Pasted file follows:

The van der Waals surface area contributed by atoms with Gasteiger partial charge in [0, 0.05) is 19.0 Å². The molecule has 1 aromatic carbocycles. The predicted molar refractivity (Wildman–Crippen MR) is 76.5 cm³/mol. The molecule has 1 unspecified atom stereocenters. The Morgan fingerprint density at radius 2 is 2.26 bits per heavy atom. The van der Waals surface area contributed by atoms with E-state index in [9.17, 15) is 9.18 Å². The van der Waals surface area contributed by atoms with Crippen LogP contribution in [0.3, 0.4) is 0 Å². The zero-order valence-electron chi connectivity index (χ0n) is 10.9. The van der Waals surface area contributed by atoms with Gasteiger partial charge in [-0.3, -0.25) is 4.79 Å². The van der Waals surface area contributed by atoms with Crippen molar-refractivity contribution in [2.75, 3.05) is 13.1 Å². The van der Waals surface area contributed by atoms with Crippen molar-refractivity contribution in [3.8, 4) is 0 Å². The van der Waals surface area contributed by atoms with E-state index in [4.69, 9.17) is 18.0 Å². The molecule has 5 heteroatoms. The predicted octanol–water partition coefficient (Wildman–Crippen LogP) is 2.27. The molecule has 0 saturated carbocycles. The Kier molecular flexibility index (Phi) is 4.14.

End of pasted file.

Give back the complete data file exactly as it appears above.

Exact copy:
The van der Waals surface area contributed by atoms with Gasteiger partial charge in [0, 0.05) is 19.0 Å². The molecule has 1 aromatic carbocycles. The predicted molar refractivity (Wildman–Crippen MR) is 76.5 cm³/mol. The molecule has 1 unspecified atom stereocenters. The Morgan fingerprint density at radius 2 is 2.26 bits per heavy atom. The van der Waals surface area contributed by atoms with E-state index in [9.17, 15) is 9.18 Å². The van der Waals surface area contributed by atoms with Crippen LogP contribution in [0.3, 0.4) is 0 Å². The zero-order valence-electron chi connectivity index (χ0n) is 10.9. The van der Waals surface area contributed by atoms with Gasteiger partial charge in [-0.3, -0.25) is 4.79 Å². The van der Waals surface area contributed by atoms with Crippen molar-refractivity contribution in [2.75, 3.05) is 13.1 Å². The van der Waals surface area contributed by atoms with Crippen molar-refractivity contribution in [3.8, 4) is 0 Å². The van der Waals surface area contributed by atoms with E-state index in [4.69, 9.17) is 18.0 Å². The molecule has 5 heteroatoms. The predicted octanol–water partition coefficient (Wildman–Crippen LogP) is 2.27. The molecule has 0 saturated carbocycles. The Kier molecular flexibility index (Phi) is 4.14.